All general questions relating to the course and its content should be posted to the course forum. Any changes to assignment requirements will be posted to this forum. Students are expected to check the forum regularly for announcements relating to the course.

    All course materials including lecture slides, course notes, assignment descriptions and tutorials, will be available on the course website.

    IMPORTANT:  we will provide online, in advance, material for the next lectures.

    We want you to review this prior to lectures.

    These will be primarily videos, as well as readings and problems from the textbook.

    We expect you to have worked through the posted materials before the lectures. During the lectures, we will review selected aspects, ask questions about the material, and discuss these in class. Come prepared!

    We will also post study guides and review questions to help you with preparation.

  • Learning & Teaching Activities
    Learning & Teaching Modes
    In this course, you will be exposed to different programming paradigms, and relationships between them.

    Understanding of these concepts will be reinforced in several different ways. Firstly, we will use the lecture sessions in a participatory and interactive manner to encourage thinking through, and more immediate understanding, of new concepts. Secondly, there will be several assignments related to new concepts as they are introduced; the assignments will involve both writing programs (in, for example, Scheme) and explaining how you developed that code. Thirdly, we will use tutorial sessions to reinforce areas of difficulty, and to explore some aspects in greater depth.

    We will also post questions each week, with the lecture material. These questions are intended to be done in conjunction with lecture preparation, and will be designed to reinforce understanding needed both for classroom discussion, and for the assignments.

    Some aspects of the assignments are challenging, and will give a good understanding of how the ideas can be used in practice.

    The information below is provided as a guide to assist students in engaging appropriately with the course requirements.

    Advanced Programming Paradigms is a 3 unit course. The expectation is that students will devote at least 156 hours to a 3 unit course, including contact hours.
    Learning Activities Summary
    The outline of the lecture component of the course will be similar to the following (it is subject to change, the actual schedule will be notified via the Schedule section of the course webpage):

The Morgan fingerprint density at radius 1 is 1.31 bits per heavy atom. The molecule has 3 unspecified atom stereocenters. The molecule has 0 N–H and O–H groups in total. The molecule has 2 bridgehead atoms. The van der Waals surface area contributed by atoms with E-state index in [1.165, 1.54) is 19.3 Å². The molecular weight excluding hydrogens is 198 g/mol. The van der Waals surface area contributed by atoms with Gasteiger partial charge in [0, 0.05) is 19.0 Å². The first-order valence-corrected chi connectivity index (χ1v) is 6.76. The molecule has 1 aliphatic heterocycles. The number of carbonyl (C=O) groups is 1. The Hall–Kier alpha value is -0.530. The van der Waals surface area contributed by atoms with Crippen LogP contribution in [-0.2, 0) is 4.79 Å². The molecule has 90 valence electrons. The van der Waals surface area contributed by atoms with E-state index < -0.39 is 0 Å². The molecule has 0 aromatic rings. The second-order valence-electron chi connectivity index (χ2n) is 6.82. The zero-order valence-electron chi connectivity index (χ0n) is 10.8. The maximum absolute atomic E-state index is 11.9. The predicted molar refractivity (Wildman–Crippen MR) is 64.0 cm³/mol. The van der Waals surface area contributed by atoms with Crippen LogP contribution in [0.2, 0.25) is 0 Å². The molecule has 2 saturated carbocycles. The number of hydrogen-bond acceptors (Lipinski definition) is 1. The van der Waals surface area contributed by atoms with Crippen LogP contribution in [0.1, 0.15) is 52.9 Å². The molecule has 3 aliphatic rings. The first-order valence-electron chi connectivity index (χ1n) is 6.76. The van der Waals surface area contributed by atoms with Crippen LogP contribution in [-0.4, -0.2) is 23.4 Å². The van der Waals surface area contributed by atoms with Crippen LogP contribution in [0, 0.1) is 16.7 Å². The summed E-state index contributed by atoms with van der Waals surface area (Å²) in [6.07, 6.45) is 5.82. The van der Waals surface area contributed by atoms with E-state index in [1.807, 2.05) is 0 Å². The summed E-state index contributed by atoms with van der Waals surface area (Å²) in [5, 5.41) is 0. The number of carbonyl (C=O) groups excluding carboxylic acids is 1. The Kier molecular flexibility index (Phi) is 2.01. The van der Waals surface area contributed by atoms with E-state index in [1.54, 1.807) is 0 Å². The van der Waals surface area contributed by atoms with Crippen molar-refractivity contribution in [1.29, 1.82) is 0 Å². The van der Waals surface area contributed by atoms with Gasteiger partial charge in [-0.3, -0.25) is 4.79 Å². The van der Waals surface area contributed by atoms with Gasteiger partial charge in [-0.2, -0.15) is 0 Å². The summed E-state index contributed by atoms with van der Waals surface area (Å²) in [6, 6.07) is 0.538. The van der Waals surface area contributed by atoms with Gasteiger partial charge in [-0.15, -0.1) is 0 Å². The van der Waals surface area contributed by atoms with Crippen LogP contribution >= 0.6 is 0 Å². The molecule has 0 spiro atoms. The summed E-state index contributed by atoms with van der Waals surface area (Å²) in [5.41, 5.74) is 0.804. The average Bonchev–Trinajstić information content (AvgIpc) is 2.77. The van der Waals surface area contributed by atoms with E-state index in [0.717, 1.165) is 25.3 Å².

·       Introduction 

    The following lectures explore the functional programming paradigm, and compare it to conventional state-oriented programming; we use the programming language Scheme to do this: 

    ·       Elements of functional programming

    ·       Efficiency

    ·       Higher Order Functions

    ·       Data Abstraction

    ·       Lambda Calculus

    o   A model of computation that underlies functional programming

    ·       Modelling State

    ·       Environments

    The following lectures explore relationships to big data and the cloud, parallel computing and so on:

    ·       Streams and Networks of Processes

    ·       Functional Programming, Parallel Computing;

    ·       Big Data and the Cloud

    ·       The Google Map Reduce Programming Model

    ·       Functional Programming in Practice

    o   Where and how the paradigm is applied

    ·       An Interpreter for Scheme in Scheme

    ·       An Introduction to Logic Programming

    ·       Review

    Fortnightly tutorials will be held, commencing week 3. Again, see course web and Moodle pages for schedule and content. We give indicative concept areas below, but the actual content may vary.

    • Tutorial 1 - Week 3 – Scheme Programming Exercises.
    • Tutorial 2 – Week 5 – Data Abstraction and Higher-Order Functions.
    • Tutorial 3 – Week 7 – Streams and Lambda Calculus.
    • Tutorial 4 – Week 9 – Lambda Calculus and Logic Programming.
    • Tutorial 5 – Week 11 – Review Topics.
    Specific Course Requirements
    Not applicable.
    Small Group Discovery Experience
    Not applicable.
  • Assessment

    The University's policy on Assessment for Coursework Programs is based on the following four principles:

    1. Assessment must encourage and reinforce learning.
    2. Assessment must enable robust and fair judgements about student performance.
    3. Assessment practices must be fair and equitable to students and give them the opportunity to demonstrate what they have learned.
    4. Assessment must maintain academic standards.

    Assessment Summary
    Assessment Task Weighting (%) Individual/ Group Formative/ Summative
    Due (week)*
    Hurdle criteria Learning outcomes CBOK Alignment**
    Exam 60 Individual Summative Min 40% 1. 2. 3. 4. 5. 6. 7. 8. 1.1 1.2 3.1 3.2 4.1